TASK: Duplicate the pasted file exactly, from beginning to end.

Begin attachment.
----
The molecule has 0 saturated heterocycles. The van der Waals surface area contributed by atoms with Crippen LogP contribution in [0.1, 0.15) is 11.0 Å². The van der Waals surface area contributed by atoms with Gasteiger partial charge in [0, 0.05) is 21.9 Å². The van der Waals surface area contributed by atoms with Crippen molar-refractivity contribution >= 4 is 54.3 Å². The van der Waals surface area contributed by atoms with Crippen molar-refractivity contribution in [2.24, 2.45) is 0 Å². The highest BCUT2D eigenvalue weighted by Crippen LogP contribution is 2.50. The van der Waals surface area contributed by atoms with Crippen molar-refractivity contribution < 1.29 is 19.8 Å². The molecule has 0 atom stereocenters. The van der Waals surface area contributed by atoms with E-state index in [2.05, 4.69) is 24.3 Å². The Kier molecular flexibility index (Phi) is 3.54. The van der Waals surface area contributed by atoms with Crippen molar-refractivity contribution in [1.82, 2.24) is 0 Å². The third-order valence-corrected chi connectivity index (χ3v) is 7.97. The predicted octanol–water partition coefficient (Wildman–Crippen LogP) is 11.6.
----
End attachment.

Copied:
The molecule has 0 saturated heterocycles. The van der Waals surface area contributed by atoms with Crippen LogP contribution in [0.1, 0.15) is 11.0 Å². The van der Waals surface area contributed by atoms with Gasteiger partial charge in [0, 0.05) is 21.9 Å². The van der Waals surface area contributed by atoms with Crippen molar-refractivity contribution >= 4 is 54.3 Å². The van der Waals surface area contributed by atoms with Crippen molar-refractivity contribution in [2.24, 2.45) is 0 Å². The highest BCUT2D eigenvalue weighted by Crippen LogP contribution is 2.50. The van der Waals surface area contributed by atoms with Crippen molar-refractivity contribution < 1.29 is 19.8 Å². The molecule has 0 atom stereocenters. The van der Waals surface area contributed by atoms with E-state index in [2.05, 4.69) is 24.3 Å². The Kier molecular flexibility index (Phi) is 3.54. The van der Waals surface area contributed by atoms with Crippen molar-refractivity contribution in [1.82, 2.24) is 0 Å². The third-order valence-corrected chi connectivity index (χ3v) is 7.97. The predicted octanol–water partition coefficient (Wildman–Crippen LogP) is 11.6.